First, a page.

It may seem to be that the status quo surrounding traditional finance entities is that they are slow to new trends and often require the services of burgeoning fintechs to catch up to speed. 

However, in the loans and lending department, Lasse Mäkelä – Chief Strategy & Investor Relations Officer at Multitude – reveals to Payment Expert how this status quo has remained relatively the same.

Mäkelä speaks on how alternative digital lending solutions have adapted to SME needs, as well as on the state of M&A activity over the last several years and what are the key trends investors are looking for in 2024. 

Payment Expert: Firstly Lasse, what are the key differences between traditional banking and alternative bank loans when it comes to providing them for SMEs?

Lasse Mäkelä: The key difference is pure availability. The reason alternative lenders have had such success with SMEs is because they are consistently willing to provide these businesses with the capital they need to grow. 

More traditional banking institutions tend not to want to take on the risk an SME presents and have far stricter eligibility criteria and credit requirements. Growing SMEs are often rejected because they naturally don’t have a surplus of historical performance and cash flow indicators. Many traditional loans also require collateral, which can be a barrier to early-stage SMEs in particular.  

But beyond actually making these loans available to SMEs, alternative lenders have also been incredibly adept at meeting these SMEs where they are, which means providing loans within a matter of hours, accepting more diverse criteria as collateral, and providing more personalised attention. 

There’s a sense of mutual partnership and benefit you see within alternative lending companies and SMEs that you’re not necessarily going to get with these enormous corporate banks, and that’s very valuable.

PE: Amongst other European competitors, what is Multitude doing differently in providing digital loans to small businesses?

LM: Within Multitude, we have a separate company, CapitalBox, which deals with SMEs financing. Yes, there’s a lot of competition in this market. One key factor for us as a group is the access to deposit funding.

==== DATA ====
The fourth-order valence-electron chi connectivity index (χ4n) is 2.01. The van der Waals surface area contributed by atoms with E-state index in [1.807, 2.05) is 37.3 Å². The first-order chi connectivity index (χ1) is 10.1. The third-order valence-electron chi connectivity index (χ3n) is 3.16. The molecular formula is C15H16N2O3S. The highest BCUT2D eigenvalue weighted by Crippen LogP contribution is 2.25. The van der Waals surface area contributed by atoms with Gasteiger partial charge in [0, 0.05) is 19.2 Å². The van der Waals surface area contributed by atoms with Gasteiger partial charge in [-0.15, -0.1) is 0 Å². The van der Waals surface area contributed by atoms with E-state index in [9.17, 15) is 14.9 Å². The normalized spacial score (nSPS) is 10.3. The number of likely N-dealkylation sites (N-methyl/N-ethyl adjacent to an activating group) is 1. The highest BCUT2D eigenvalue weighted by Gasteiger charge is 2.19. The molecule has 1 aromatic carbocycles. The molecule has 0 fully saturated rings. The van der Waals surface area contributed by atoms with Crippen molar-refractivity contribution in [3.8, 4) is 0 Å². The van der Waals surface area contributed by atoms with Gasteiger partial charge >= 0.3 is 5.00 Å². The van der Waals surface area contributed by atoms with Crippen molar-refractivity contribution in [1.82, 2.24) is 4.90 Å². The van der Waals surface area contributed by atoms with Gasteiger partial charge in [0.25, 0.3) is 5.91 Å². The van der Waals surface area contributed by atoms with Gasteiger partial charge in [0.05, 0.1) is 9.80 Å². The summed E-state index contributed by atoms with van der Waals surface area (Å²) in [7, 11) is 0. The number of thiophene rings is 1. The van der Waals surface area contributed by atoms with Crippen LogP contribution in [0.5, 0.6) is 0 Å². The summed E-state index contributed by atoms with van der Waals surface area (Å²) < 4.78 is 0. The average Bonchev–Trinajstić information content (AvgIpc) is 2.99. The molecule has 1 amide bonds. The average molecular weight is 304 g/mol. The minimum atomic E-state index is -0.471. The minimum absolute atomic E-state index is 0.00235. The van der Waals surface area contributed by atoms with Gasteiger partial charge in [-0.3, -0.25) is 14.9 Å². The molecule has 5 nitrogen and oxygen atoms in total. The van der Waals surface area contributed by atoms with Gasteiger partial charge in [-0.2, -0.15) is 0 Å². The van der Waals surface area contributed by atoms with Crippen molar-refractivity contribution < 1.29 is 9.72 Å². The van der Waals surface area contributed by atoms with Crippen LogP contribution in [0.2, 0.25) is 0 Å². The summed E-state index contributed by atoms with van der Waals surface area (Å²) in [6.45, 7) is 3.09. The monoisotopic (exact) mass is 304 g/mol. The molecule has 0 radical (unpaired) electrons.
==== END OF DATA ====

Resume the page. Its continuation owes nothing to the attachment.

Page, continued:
Many non-bank lenders must operate with higher levels of cost of debt. That’s why CapitalBox is able to offer a variety of products for SMEs and sometimes at lower rates than our competitors. Besides, unlike others that may be more tech-enabled, we differentiate ourselves by being a technology-first company. 

We provide a range of online solutions, allowing us to offer significant loan amounts to SMEs. For instance, we start with products like Buy Now, Pay Later currently available in Finland, ranging from €5,000 up to €3m with our factoring and collateral lending products. This diversity and scale of offerings set us apart in the market. 

We’re also actively working on the launching of daily banking services for SMEs. This is just the beginning of our efforts to utilise our tools and capabilities to offer comprehensive banking solutions. What we have in our group needs to be slightly adjusted for SME needs, and we aim to build something that is truly needed by the customers. 

It’s not only about offering basic accounts and payments but also adding convenience features like reporting, expense management, and savings products that may be of interest to SMEs.

credit: Shutterstock

PE: The industry is seeing a rise in Electronic Money Institutions (EMIs) lately. Do you believe these entities have the potential to bridge the divide between fintechs and traditional banks?

LM: The rise of EMIs is promising as they are pushing the entire finance space forward and expanding the scope of what banks and neobanks can offer.